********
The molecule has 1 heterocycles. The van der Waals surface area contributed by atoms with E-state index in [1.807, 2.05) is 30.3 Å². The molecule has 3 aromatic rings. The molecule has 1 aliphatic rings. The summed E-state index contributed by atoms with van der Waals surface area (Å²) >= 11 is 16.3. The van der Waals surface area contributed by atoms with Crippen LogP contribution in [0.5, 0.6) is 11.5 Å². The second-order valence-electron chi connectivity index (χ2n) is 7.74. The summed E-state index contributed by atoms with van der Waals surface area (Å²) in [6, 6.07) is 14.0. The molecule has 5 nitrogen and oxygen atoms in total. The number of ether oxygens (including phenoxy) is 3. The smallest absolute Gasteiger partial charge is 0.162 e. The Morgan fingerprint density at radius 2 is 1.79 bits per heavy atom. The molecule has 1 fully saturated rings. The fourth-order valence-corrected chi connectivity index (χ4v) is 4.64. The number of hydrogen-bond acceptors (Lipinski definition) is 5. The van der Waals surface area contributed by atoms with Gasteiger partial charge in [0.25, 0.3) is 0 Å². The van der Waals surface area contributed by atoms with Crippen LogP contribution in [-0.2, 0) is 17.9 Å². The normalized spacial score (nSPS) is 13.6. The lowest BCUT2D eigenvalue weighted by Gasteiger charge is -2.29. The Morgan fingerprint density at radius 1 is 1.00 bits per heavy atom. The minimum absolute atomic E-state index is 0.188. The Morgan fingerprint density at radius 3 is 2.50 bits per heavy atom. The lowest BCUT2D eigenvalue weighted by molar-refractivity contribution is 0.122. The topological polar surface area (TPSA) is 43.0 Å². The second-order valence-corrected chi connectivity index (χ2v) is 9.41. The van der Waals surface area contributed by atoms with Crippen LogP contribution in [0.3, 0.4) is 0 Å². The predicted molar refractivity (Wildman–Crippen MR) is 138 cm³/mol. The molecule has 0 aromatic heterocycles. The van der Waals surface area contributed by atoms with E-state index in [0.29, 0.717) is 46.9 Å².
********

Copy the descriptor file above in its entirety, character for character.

The molecule has 1 heterocycles. The van der Waals surface area contributed by atoms with E-state index in [1.807, 2.05) is 30.3 Å². The molecule has 3 aromatic rings. The molecule has 1 aliphatic rings. The summed E-state index contributed by atoms with van der Waals surface area (Å²) >= 11 is 16.3. The van der Waals surface area contributed by atoms with Crippen LogP contribution in [0.5, 0.6) is 11.5 Å². The second-order valence-electron chi connectivity index (χ2n) is 7.74. The summed E-state index contributed by atoms with van der Waals surface area (Å²) in [6, 6.07) is 14.0. The molecule has 5 nitrogen and oxygen atoms in total. The number of ether oxygens (including phenoxy) is 3. The smallest absolute Gasteiger partial charge is 0.162 e. The Morgan fingerprint density at radius 2 is 1.79 bits per heavy atom. The molecule has 1 fully saturated rings. The fourth-order valence-corrected chi connectivity index (χ4v) is 4.64. The number of hydrogen-bond acceptors (Lipinski definition) is 5. The van der Waals surface area contributed by atoms with Gasteiger partial charge in [0.25, 0.3) is 0 Å². The van der Waals surface area contributed by atoms with Crippen LogP contribution in [-0.2, 0) is 17.9 Å². The normalized spacial score (nSPS) is 13.6. The lowest BCUT2D eigenvalue weighted by Gasteiger charge is -2.29. The Morgan fingerprint density at radius 1 is 1.00 bits per heavy atom. The minimum absolute atomic E-state index is 0.188. The Morgan fingerprint density at radius 3 is 2.50 bits per heavy atom. The lowest BCUT2D eigenvalue weighted by molar-refractivity contribution is 0.122. The topological polar surface area (TPSA) is 43.0 Å². The second-order valence-corrected chi connectivity index (χ2v) is 9.41. The van der Waals surface area contributed by atoms with Crippen LogP contribution in [0.3, 0.4) is 0 Å². The predicted molar refractivity (Wildman–Crippen MR) is 138 cm³/mol. The molecule has 0 aromatic heterocycles. The van der Waals surface area contributed by atoms with E-state index in [0.29, 0.717) is 46.9 Å².